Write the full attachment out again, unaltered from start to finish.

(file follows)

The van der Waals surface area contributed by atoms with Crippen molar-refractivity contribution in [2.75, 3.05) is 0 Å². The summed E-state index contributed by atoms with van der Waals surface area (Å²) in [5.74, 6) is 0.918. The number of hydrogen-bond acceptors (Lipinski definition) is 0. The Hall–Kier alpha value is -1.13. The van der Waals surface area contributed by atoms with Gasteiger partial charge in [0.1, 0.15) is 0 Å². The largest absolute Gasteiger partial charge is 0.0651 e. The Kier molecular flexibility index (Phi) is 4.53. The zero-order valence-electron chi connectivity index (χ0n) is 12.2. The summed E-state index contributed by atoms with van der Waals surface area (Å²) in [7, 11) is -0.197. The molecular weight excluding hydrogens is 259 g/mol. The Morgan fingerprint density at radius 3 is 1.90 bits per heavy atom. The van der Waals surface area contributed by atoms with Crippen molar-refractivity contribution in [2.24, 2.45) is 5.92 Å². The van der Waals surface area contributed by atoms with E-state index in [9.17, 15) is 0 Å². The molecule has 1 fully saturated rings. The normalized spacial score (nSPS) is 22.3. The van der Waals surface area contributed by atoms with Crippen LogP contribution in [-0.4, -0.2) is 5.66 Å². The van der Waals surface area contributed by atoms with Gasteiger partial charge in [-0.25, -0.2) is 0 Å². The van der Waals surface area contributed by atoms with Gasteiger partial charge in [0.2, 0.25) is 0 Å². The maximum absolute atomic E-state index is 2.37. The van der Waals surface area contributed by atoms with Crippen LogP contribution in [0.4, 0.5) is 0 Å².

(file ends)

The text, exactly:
The van der Waals surface area contributed by atoms with Crippen molar-refractivity contribution in [2.75, 3.05) is 0 Å². The summed E-state index contributed by atoms with van der Waals surface area (Å²) in [5.74, 6) is 0.918. The number of hydrogen-bond acceptors (Lipinski definition) is 0. The Hall–Kier alpha value is -1.13. The van der Waals surface area contributed by atoms with Gasteiger partial charge in [0.1, 0.15) is 0 Å². The largest absolute Gasteiger partial charge is 0.0651 e. The Kier molecular flexibility index (Phi) is 4.53. The zero-order valence-electron chi connectivity index (χ0n) is 12.2. The summed E-state index contributed by atoms with van der Waals surface area (Å²) in [7, 11) is -0.197. The molecular weight excluding hydrogens is 259 g/mol. The Morgan fingerprint density at radius 3 is 1.90 bits per heavy atom. The van der Waals surface area contributed by atoms with Crippen molar-refractivity contribution in [2.24, 2.45) is 5.92 Å². The van der Waals surface area contributed by atoms with E-state index in [9.17, 15) is 0 Å². The molecule has 1 fully saturated rings. The normalized spacial score (nSPS) is 22.3. The van der Waals surface area contributed by atoms with Crippen LogP contribution in [-0.4, -0.2) is 5.66 Å². The van der Waals surface area contributed by atoms with Gasteiger partial charge in [-0.25, -0.2) is 0 Å². The van der Waals surface area contributed by atoms with Gasteiger partial charge in [0.2, 0.25) is 0 Å². The maximum absolute atomic E-state index is 2.37. The van der Waals surface area contributed by atoms with Crippen LogP contribution in [0.4, 0.5) is 0 Å².